The status of the Islamic holy places or, more precisely, the undermining of their status, has become part of the struggle over the nature of the Middle East. The Sunnis destroy sites that are holy to the Shiites, and the Shiites, along with the Alawite regime in Syria, destroy sites in Syria that are holy to the Sunnis. The Al-Aqsa Mosque may also be included in this struggle – and not to its benefit.
When the revolt against Assad erupted in Syria, Saudi Arabia refused to recognize the Syrian government’s authority regarding the Hajj (pilgrimage) to Mecca and transferred that authority to the Free Syrian Army. This aroused fury in Damascus, and Assad’s Syria took retributive measures that indeed brought the conflict between Syria and the Hijaz (a region in western Saudi Arabia) back to the Ummayad period (661-750), during which the Hijaz did not recognize the Ummayads and the Syrian army of the Ummayads saw fit to assault with catapults the Kaaba, the holiest structure in Islam which is situated in the courtyard of the Great Mosque in Mecca.1
All this was mentioned explicitly in an interview with the TV station of the Lebanese Christian leader Michel Aoun, who is associated with Hizbullah. On August 14, 2013, Fayez Shaker, head of the Syrian Ba’ath Party branch in Lebanon and a former Lebanese minister, said that if Mount Qasioun in Damascus were to be fired upon, Syria would blow up the Kaaba.2
The relevance of Jerusalem in this context emerged clearly with the publication of emails from Assad’s office that were intercepted by anonymous hackers.3 At the time, in December 2011, Assad was preparing for a major speech. Meanwhile, the Muslim Brotherhood faction that is loyal to Assad (yes, there is such a thing) was preparing a campaign for the “liberation of Al-Aqsa” under Assad’s aegis.4 One of the themes discussed for Assad’s speech was that Jerusalem, not Mecca, is the proper direction of prayer (qibla) in Islam. Although in the end the theme was not included in the speech, it is likely to crop up again at some point.
There have been other efforts to upgrade the religious status of Jerusalem even at the expense of Mecca. A little over a decade ago, the Islamic Movement in Israel, which is linked to the Muslim Brotherhood, undertook an initiative to import water from the Zamzam spring in Mecca and to pour it into ten cisterns on the Temple Mount. Presumably, its leaders hoped to elevate Jerusalem’s holiness and, by doing so, increase the number of Muslim visitors to the Al-Aqsa Mosque.5 The initiative was thwarted; there is a long tradition going back to the thirteenth century scholar Ibn Taymiyyah, objecting to applying religious practices reserved for Mecca at other holy sites.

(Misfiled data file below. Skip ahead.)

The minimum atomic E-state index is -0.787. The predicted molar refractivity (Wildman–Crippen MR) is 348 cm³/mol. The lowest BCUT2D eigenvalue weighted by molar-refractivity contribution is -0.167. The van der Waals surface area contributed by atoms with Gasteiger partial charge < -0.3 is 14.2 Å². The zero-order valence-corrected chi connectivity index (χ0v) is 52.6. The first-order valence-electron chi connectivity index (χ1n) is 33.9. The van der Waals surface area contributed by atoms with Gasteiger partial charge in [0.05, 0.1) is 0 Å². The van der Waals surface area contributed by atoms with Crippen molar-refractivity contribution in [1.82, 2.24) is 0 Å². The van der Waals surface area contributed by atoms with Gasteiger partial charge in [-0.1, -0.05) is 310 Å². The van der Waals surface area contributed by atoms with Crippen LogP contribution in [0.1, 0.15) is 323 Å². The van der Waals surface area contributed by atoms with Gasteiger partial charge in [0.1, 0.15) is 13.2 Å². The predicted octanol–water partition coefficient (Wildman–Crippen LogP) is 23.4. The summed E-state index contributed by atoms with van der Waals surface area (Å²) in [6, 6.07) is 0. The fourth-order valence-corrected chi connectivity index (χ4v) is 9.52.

Most surprisingly – or perhaps not – the undermining of Mecca’s status as the prime pilgrimage site came from the Shiites in Iraq, allies of Assad. On December 23, 2013, the Iraqi-Shiite prime minister, Nouri al-Maliki, said the direction of prayer should be Karbala – the Iraqi city where the tomb of Mohammad’s grandson, Hussein ibn Ali, is located – and not Mecca.6 Although this incensed the Sunnis,7 he did not retract his words. It appears, then, that the Shiite crescent is challenging the status of Mecca. The Iraqi Shiites favor Karbala as the Shiite holy city instead of Mecca, while the Assad regime touts Jerusalem.
Al-Maliki’s position is not, however, the only one among Iraqi Shiites. The Hizbullah Party of Iraq, which is the twin sister of Hizbullah in Lebanon, has sworn to wrest the holy places in the Hijaz from the Wahhabis and make them Shiite shrines.8 In the Sunni camp, as noted, the Muslim Brotherhood wants to make liberating Al-Aqsa the focus of the Arab turmoil with the ultimate goal of an Islamic caliphate, while the Salafis remain indifferent to this campaign.
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